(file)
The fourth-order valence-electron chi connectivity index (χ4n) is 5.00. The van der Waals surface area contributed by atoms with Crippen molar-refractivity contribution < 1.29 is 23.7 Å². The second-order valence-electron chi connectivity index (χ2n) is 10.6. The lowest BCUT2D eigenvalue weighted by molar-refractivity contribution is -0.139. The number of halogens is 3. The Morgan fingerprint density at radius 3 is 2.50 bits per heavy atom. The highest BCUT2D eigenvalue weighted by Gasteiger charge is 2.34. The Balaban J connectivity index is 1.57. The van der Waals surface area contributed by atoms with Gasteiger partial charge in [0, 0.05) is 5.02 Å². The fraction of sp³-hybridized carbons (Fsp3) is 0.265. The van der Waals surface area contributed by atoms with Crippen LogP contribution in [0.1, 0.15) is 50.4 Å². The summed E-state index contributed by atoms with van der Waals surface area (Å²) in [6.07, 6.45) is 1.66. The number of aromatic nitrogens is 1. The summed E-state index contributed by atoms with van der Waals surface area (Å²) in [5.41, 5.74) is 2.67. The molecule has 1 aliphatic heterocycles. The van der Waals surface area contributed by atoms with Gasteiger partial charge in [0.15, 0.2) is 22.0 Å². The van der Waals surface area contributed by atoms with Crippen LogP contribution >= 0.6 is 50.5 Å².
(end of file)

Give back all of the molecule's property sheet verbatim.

The fourth-order valence-electron chi connectivity index (χ4n) is 5.00. The van der Waals surface area contributed by atoms with Crippen molar-refractivity contribution < 1.29 is 23.7 Å². The second-order valence-electron chi connectivity index (χ2n) is 10.6. The lowest BCUT2D eigenvalue weighted by molar-refractivity contribution is -0.139. The number of halogens is 3. The Morgan fingerprint density at radius 3 is 2.50 bits per heavy atom. The highest BCUT2D eigenvalue weighted by Gasteiger charge is 2.34. The Balaban J connectivity index is 1.57. The van der Waals surface area contributed by atoms with Gasteiger partial charge in [0, 0.05) is 5.02 Å². The fraction of sp³-hybridized carbons (Fsp3) is 0.265. The van der Waals surface area contributed by atoms with Crippen LogP contribution in [0.1, 0.15) is 50.4 Å². The summed E-state index contributed by atoms with van der Waals surface area (Å²) in [6.07, 6.45) is 1.66. The number of aromatic nitrogens is 1. The summed E-state index contributed by atoms with van der Waals surface area (Å²) in [5.41, 5.74) is 2.67. The molecule has 1 aliphatic heterocycles. The van der Waals surface area contributed by atoms with Gasteiger partial charge in [0.15, 0.2) is 22.0 Å². The van der Waals surface area contributed by atoms with Crippen LogP contribution >= 0.6 is 50.5 Å².